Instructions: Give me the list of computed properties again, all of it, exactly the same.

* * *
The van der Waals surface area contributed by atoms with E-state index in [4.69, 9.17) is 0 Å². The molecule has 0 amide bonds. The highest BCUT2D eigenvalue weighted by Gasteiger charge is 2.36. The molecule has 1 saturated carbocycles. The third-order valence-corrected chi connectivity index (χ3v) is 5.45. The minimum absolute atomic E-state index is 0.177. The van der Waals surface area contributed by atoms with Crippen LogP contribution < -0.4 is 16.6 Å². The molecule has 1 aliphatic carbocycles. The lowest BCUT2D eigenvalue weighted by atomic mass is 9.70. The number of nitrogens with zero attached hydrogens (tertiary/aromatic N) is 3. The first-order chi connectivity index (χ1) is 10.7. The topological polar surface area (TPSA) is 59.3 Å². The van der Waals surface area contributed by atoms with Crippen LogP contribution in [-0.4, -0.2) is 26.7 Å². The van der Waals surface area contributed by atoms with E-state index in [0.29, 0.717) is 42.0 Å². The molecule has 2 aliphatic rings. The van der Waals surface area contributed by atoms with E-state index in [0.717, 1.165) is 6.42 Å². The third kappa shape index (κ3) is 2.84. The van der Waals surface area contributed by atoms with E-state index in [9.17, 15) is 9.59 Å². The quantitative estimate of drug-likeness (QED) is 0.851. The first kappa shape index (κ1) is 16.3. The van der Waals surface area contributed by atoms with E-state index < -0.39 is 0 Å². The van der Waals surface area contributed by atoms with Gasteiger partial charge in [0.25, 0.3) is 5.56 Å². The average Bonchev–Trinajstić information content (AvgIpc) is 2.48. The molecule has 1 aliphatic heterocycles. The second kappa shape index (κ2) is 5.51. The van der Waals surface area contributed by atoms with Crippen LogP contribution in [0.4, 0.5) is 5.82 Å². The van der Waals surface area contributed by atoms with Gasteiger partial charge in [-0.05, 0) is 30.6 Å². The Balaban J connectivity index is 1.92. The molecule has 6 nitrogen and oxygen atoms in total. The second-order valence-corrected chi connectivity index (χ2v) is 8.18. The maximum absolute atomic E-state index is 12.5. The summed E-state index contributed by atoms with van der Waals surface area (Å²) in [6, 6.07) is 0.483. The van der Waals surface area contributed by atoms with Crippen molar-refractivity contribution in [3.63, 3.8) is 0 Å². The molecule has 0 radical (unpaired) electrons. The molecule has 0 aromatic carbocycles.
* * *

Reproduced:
The van der Waals surface area contributed by atoms with E-state index in [4.69, 9.17) is 0 Å². The molecule has 0 amide bonds. The highest BCUT2D eigenvalue weighted by Gasteiger charge is 2.36. The molecule has 1 saturated carbocycles. The third-order valence-corrected chi connectivity index (χ3v) is 5.45. The minimum absolute atomic E-state index is 0.177. The van der Waals surface area contributed by atoms with Crippen LogP contribution < -0.4 is 16.6 Å². The molecule has 1 aliphatic carbocycles. The lowest BCUT2D eigenvalue weighted by atomic mass is 9.70. The number of nitrogens with zero attached hydrogens (tertiary/aromatic N) is 3. The first-order chi connectivity index (χ1) is 10.7. The topological polar surface area (TPSA) is 59.3 Å². The van der Waals surface area contributed by atoms with Crippen LogP contribution in [-0.4, -0.2) is 26.7 Å². The van der Waals surface area contributed by atoms with E-state index in [0.29, 0.717) is 42.0 Å². The molecule has 2 aliphatic rings. The van der Waals surface area contributed by atoms with E-state index in [0.717, 1.165) is 6.42 Å². The third kappa shape index (κ3) is 2.84. The van der Waals surface area contributed by atoms with E-state index in [9.17, 15) is 9.59 Å². The quantitative estimate of drug-likeness (QED) is 0.851. The first kappa shape index (κ1) is 16.3. The van der Waals surface area contributed by atoms with E-state index < -0.39 is 0 Å². The van der Waals surface area contributed by atoms with Gasteiger partial charge in [0.25, 0.3) is 5.56 Å². The average Bonchev–Trinajstić information content (AvgIpc) is 2.48. The molecule has 1 aliphatic heterocycles. The second kappa shape index (κ2) is 5.51. The van der Waals surface area contributed by atoms with Crippen LogP contribution in [0.4, 0.5) is 5.82 Å². The van der Waals surface area contributed by atoms with Gasteiger partial charge in [-0.05, 0) is 30.6 Å². The Balaban J connectivity index is 1.92. The molecule has 6 nitrogen and oxygen atoms in total. The second-order valence-corrected chi connectivity index (χ2v) is 8.18. The maximum absolute atomic E-state index is 12.5. The summed E-state index contributed by atoms with van der Waals surface area (Å²) in [6, 6.07) is 0.483. The van der Waals surface area contributed by atoms with Crippen molar-refractivity contribution in [3.63, 3.8) is 0 Å². The molecule has 0 radical (unpaired) electrons. The molecule has 0 aromatic carbocycles.